I would suggest that you try the former first and strip the door (which would already be removed from the cabinet making stripping easier), then try to match the existing finish across the door and its patch.

How best to match the existing finish would be a good follow-on Question. To best answer it more (and ideally better-quality) photos of the piece may be required.

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The good news is that your door has a very simple profile, at least that's what it looks like in the pictures. To fix it, cut out a slighly larger rectangle that extends just past the fractured surface. Then make a patch the same size as the cutout, preferably from the same species of wood, with a similar grain pattern.

Then glue and clamp it in place. If you want to go the extra mile, you could rout a tongue and groove on the top and bottom sides to help with alignment and strength, since those edges will be end grain joins.

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    You could even make this a decorative repair, making the patch of a different species, and / or an interesting shape. – TX Turner Jun 24 '15 at 13:40
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A technique I like using which can be applied to several problems such as yours is to fill the chipped-out area with Bondo(as in autobody filler). If the chip out is shallow I like to drill little 1/8 inch holes about 1/8 inch deep to give the Bondo multiple sites to grab onto so the repair wont fall out. Bondo sands beautifully if you use a nicely sized sanding block to shape the repair and prime and paint the repair it should be be almost invisible forever. If you need to put screws into the Bondo repair I suggest drilling and tapping the mounting hole(s) as Bondo is somewhat brittle so be careful. If you are new to this idea try a sample repair on a separate piece of wood just to get a feel for it.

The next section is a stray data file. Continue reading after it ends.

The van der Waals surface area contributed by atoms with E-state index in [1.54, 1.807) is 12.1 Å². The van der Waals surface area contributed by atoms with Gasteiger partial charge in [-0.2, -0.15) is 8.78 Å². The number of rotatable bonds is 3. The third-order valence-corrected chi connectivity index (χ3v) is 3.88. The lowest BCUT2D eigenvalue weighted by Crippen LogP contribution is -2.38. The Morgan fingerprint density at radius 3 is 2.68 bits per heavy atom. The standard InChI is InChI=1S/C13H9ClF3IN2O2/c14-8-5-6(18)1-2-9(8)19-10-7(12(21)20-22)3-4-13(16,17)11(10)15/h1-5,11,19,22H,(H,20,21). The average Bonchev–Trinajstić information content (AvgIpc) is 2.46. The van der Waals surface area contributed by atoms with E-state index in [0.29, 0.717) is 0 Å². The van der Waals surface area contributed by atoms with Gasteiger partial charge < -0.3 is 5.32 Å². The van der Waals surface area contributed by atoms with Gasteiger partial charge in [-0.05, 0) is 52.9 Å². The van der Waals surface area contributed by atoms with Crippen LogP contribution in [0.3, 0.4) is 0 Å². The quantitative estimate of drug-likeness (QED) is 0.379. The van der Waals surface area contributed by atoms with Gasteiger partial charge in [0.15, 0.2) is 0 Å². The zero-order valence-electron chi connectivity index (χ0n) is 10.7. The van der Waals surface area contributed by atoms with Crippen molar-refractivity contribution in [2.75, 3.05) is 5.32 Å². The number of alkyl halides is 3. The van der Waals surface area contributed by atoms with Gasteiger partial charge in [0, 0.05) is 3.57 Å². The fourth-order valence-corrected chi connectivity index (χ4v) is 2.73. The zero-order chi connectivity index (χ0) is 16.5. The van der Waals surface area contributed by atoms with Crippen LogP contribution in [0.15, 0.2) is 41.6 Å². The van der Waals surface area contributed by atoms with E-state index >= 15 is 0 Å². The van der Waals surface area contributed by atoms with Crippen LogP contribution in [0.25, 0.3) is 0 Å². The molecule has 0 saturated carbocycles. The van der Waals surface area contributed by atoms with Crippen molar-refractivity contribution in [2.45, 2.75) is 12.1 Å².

• The piece has a varnish finish and it's plainly visible, so painting wouldn't work. Can bondo be stained to match wood? – Carey Gregory Jun 26 '15 at 1:58
  • @Carey Gregory: Bondo cannot be stained , I was offering the suggestion of using the bondo trick to be used in conjunction with painting the cabinets (just my opinion). – William Hird Jun 29 '15 at 4:33
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there are two parts to this the cosmetic and the structural. first remove the door. the cosmetic goes two ways . if you have the piece all the better use a block of poly or a poly ethelyne sheet with a wood block to press down the on top of the piece with gorilla glue or titebond III WITH CLAMPS held fast..

if not then locate a scrap of the same kind of wood, sand/grind the broken area out with a 4.5 inch angle sander grinder (dewalt paddle is my fav) and make a new piece that will mirror the divot. glue into place and then reshape the edges flat.

structural. drill out the screw holes to a size of dowel rod oak or poplar that seems appropriate so that when you drill the dowel out for the screws there will be plenty of dowel meat for the screws to seat in. gorilla glue the dowels in and when cured flat sand and drill out the screw holes. use new stainless Phillips screws.